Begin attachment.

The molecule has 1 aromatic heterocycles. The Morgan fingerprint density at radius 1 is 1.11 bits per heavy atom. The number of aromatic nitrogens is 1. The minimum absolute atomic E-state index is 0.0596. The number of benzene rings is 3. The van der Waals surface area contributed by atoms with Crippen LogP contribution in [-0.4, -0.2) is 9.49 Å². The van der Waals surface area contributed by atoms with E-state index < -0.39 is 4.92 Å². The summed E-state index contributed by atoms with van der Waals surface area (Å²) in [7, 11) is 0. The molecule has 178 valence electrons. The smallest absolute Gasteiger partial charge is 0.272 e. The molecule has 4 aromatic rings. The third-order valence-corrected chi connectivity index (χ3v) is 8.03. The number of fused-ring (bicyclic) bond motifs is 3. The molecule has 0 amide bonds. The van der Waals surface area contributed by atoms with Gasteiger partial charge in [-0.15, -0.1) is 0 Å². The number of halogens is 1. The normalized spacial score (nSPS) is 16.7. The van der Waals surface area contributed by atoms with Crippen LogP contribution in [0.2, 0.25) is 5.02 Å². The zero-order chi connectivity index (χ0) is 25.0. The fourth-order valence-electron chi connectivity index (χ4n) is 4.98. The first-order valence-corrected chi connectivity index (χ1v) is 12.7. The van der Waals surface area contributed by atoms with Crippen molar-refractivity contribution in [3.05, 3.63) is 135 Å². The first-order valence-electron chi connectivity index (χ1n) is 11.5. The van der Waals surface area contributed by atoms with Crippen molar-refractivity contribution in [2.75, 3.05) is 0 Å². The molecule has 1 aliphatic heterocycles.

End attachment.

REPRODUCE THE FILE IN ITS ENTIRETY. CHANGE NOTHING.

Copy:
The molecule has 1 aromatic heterocycles. The Morgan fingerprint density at radius 1 is 1.11 bits per heavy atom. The number of aromatic nitrogens is 1. The minimum absolute atomic E-state index is 0.0596. The number of benzene rings is 3. The van der Waals surface area contributed by atoms with Crippen LogP contribution in [-0.4, -0.2) is 9.49 Å². The van der Waals surface area contributed by atoms with E-state index < -0.39 is 4.92 Å². The summed E-state index contributed by atoms with van der Waals surface area (Å²) in [7, 11) is 0. The molecule has 178 valence electrons. The smallest absolute Gasteiger partial charge is 0.272 e. The molecule has 4 aromatic rings. The third-order valence-corrected chi connectivity index (χ3v) is 8.03. The number of fused-ring (bicyclic) bond motifs is 3. The molecule has 0 amide bonds. The van der Waals surface area contributed by atoms with Gasteiger partial charge in [-0.15, -0.1) is 0 Å². The number of halogens is 1. The normalized spacial score (nSPS) is 16.7. The van der Waals surface area contributed by atoms with Crippen LogP contribution in [0.2, 0.25) is 5.02 Å². The zero-order chi connectivity index (χ0) is 25.0. The fourth-order valence-electron chi connectivity index (χ4n) is 4.98. The first-order valence-corrected chi connectivity index (χ1v) is 12.7. The van der Waals surface area contributed by atoms with Crippen molar-refractivity contribution in [3.05, 3.63) is 135 Å². The first-order valence-electron chi connectivity index (χ1n) is 11.5. The van der Waals surface area contributed by atoms with Crippen molar-refractivity contribution in [2.75, 3.05) is 0 Å². The molecule has 1 aliphatic heterocycles.